Sam Bankman-Fried painted by US as ‘cartoon villain’, his lawyer says

Prosecutors accuse former crypto billionaire of ‘fraud on a massive scale’ as FTX founder’s trial gets under way in New York

Sam Bankman-Fried has been painted as a “cartoon villain” by prosecutors whose case depends largely on hindsight, the former cryptocurrency tycoon’s lawyers told a Manhattan jury on Wednesday as they laid out their defence at the start of the hotly anticipated criminal trial.

In opening arguments earlier on Wednesday, US prosecutors had accused Bankman-Fried of committing “fraud on a massive scale”, lying to investors, lenders and customers of his FTX crypto exchanges.

“This man stole billions of dollars from thousands of people,” assistant US attorney Thane Rehn told jurors, pointing forcefully at Bankman-Fried, who sat impassively at the defence table.

Mr Bankman-Fried used the proceeds of a crypto empire “built on lies” to buy lavish houses and court celebrities such as Tom Brady, as well as politicians including former Democratic president Bill Clinton, Mr Rehn said.


But Mark Cohen, a lawyer for Bankman-Fried, responded in a soft-spoken opening that his client — whom he addressed as “Sam” — was the victim of a “hindsight case” and had acted in good faith.

“He was a math nerd who didn’t drink or party,” Mr Cohen told the jury. “Taking something out of context and in hindsight and calling it improper is not proof beyond a reasonable doubt.”

The duelling statements kicked off what is expected to be a six-week trial to decide the fate of the 31-year-old former billionaire, who was until last year one of the leading figures in the freewheeling world of cryptocurrency trading.

Mr Bankman-Fried, who sat in court wearing a grey suit, has formally denied the charges and maintained his innocence in numerous media interviews given before he was jailed in August for allegedly attempting to intimidate witnesses. Prosecutors confirmed on Tuesday that they had not at any time offered Mr Bankman-Fried a plea deal.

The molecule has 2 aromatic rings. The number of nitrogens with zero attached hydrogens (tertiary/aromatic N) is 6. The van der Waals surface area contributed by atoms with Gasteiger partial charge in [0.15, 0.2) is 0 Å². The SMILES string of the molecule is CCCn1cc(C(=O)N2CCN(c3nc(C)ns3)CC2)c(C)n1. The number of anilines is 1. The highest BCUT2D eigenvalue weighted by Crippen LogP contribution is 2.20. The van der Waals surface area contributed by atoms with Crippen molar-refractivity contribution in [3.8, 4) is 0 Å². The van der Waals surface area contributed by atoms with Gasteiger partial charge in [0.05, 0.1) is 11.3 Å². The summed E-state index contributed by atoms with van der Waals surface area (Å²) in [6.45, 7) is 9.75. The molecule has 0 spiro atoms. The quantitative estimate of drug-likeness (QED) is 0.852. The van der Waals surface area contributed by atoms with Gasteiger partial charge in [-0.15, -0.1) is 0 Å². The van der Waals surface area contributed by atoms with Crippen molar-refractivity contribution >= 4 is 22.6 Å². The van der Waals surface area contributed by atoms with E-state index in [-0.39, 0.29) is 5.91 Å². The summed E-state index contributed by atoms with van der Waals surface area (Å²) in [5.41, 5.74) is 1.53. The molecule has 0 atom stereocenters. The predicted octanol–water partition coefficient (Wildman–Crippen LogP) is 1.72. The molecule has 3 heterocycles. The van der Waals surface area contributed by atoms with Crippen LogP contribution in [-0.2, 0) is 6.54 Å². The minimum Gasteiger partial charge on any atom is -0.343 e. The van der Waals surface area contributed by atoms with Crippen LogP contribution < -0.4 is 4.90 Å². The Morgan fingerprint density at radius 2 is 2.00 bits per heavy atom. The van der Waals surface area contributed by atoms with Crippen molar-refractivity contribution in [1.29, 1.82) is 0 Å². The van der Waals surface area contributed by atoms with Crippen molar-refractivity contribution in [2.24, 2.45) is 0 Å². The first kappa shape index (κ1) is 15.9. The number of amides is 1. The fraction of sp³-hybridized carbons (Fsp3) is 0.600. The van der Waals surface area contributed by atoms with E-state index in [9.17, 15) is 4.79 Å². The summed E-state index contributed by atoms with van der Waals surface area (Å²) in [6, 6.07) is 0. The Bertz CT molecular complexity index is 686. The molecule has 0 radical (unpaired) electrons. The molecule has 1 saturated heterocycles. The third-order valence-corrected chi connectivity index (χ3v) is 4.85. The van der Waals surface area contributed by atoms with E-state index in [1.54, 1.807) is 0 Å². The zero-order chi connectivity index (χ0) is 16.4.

The prosecutors’ case rests heavily on the testimony of three central witnesses, former lieutenants to Mr Bankman-Fried who agreed to co-operate with the government. The first of these witnesses, FTX co-founder Gary Wang, a longtime friend of Mr Bankman-Fried’s, will probably take the stand before the end of the week, the government said.

Mr Rehn told the jury the witnesses “will give you an insider view of how the defendant’s crimes occurred”. He said Bankman-Fried used his former “girlfriend” Caroline Ellison — the chief executive of FTX’s sister firm, crypto hedge fund Alameda — “as a front” to help conceal his control of the company.

The trial will hinge on the credibility of these witnesses. “Be careful as you hear from them,” Mr Cohen told the jurors, saying their hopes of receiving lighter sentences gave them an incentive to confirm the government’s story.

Mr Cohen said Mr Bankman-Fried had urged Ms Ellison to hedge Alameda’s risky cryptocurrency investments in early 2022, but she did not, worsening the financial crunch when crypto prices collapsed later in the year.

“He relied on her and he trusted her,” Mr Cohen said. As a busy chief executive, Mr Bankman-Fried “could [not] be everywhere and do everything”.

Prosecutors said they will also call FTX investors to testify, as well as customers who suffered from the company’s bankruptcy.

A who’s who of top Silicon Valley and Wall Street investors backed FTX with about $1.8bn before its collapse. Matt Huang, from venture firm Paradigm, will be called to testify this week, prosecutors said.

The case is being heard by a jury of 12 members and six alternates, whittled down from a group of almost 50. The judge quizzed would-be jurors on their experiences with cryptocurrencies and prior knowledge of the case. The selected jury comprises three men and nine women, including a social worker, a high school librarian and a retired corrections officer.

Judge Lewis Kaplan asked the jurors if they had watched a Sunday interview with author Michael Lewis, who had shadowed Mr Bankman-Fried for months before and during his fall from grace for his latest book, which was published on Tuesday. Mr Lewis, who said FTX had “a great real business” told CBS News the book was intended to be a “kind of letter to the jury”.

On Wednesday afternoon, the jury heard from a London-based commodities broker who traded crypto on FTX and lost money when it collapsed. Prosecutors introduced Mr Bankman-Fried’s tweets from the company’s final week, which told customers their assets were “fine”.

The jury saw an explainer video on crypto produced by FTX, including a friendly cartoon of SBF lounging at his multi-screen trading desk. Prosecutors also played the FTX Super Bowl advertisement from 2022 featuring comedian Larry David, and showed pictures of the $30mn Bahamas penthouse where Mr Bankman-Fried lived with his closest associates.

One of the roommates, FTX developer Adam Yedidia, a friend of Mr Bankman-Fried’s since college at MIT, began testifying shortly before the court wrapped up for the day and will continue on Thursday.

After the session concluded, Mr Bankman-Fried’s parents, law professors Joe Bankman and Barbara Fried, stood silently watching their son from a short distance as he conferred with lawyers at the defence table.

Copyright The Financial Times Limited 2023